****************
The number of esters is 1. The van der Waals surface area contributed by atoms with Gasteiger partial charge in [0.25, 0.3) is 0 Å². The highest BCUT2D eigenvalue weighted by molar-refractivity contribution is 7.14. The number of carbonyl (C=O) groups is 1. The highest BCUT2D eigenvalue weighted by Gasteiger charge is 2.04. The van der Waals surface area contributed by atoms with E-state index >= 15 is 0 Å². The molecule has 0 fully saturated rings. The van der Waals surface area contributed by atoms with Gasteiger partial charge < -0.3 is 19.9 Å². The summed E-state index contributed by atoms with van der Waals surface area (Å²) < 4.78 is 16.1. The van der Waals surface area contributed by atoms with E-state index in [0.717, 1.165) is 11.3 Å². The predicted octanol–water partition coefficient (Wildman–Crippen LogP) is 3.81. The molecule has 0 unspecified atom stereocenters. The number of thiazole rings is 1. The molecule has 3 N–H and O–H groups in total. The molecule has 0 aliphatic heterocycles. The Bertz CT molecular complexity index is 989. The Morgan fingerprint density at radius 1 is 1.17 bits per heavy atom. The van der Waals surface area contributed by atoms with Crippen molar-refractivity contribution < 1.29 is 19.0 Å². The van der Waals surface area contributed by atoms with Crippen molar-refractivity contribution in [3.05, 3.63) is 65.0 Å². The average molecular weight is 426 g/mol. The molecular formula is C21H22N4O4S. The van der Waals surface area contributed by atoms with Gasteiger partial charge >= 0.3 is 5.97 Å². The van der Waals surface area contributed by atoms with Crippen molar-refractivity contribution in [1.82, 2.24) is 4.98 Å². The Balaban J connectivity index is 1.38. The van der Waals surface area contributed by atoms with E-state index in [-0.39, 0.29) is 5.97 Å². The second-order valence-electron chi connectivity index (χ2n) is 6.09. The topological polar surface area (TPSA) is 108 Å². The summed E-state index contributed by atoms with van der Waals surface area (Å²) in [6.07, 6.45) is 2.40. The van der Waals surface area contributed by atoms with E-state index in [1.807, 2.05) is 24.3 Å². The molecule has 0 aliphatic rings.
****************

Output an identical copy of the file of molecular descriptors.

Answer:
The number of esters is 1. The van der Waals surface area contributed by atoms with Gasteiger partial charge in [0.25, 0.3) is 0 Å². The highest BCUT2D eigenvalue weighted by molar-refractivity contribution is 7.14. The number of carbonyl (C=O) groups is 1. The highest BCUT2D eigenvalue weighted by Gasteiger charge is 2.04. The van der Waals surface area contributed by atoms with E-state index >= 15 is 0 Å². The molecule has 0 fully saturated rings. The van der Waals surface area contributed by atoms with Gasteiger partial charge < -0.3 is 19.9 Å². The summed E-state index contributed by atoms with van der Waals surface area (Å²) < 4.78 is 16.1. The van der Waals surface area contributed by atoms with E-state index in [0.717, 1.165) is 11.3 Å². The predicted octanol–water partition coefficient (Wildman–Crippen LogP) is 3.81. The molecule has 0 unspecified atom stereocenters. The number of thiazole rings is 1. The molecule has 3 N–H and O–H groups in total. The molecule has 0 aliphatic heterocycles. The Bertz CT molecular complexity index is 989. The Morgan fingerprint density at radius 1 is 1.17 bits per heavy atom. The van der Waals surface area contributed by atoms with Crippen molar-refractivity contribution < 1.29 is 19.0 Å². The van der Waals surface area contributed by atoms with Crippen molar-refractivity contribution in [3.05, 3.63) is 65.0 Å². The average molecular weight is 426 g/mol. The molecular formula is C21H22N4O4S. The van der Waals surface area contributed by atoms with Gasteiger partial charge >= 0.3 is 5.97 Å². The van der Waals surface area contributed by atoms with Crippen molar-refractivity contribution in [1.82, 2.24) is 4.98 Å². The Balaban J connectivity index is 1.38. The van der Waals surface area contributed by atoms with E-state index in [-0.39, 0.29) is 5.97 Å². The second-order valence-electron chi connectivity index (χ2n) is 6.09. The topological polar surface area (TPSA) is 108 Å². The summed E-state index contributed by atoms with van der Waals surface area (Å²) in [6.07, 6.45) is 2.40. The van der Waals surface area contributed by atoms with E-state index in [1.807, 2.05) is 24.3 Å². The molecule has 0 aliphatic rings.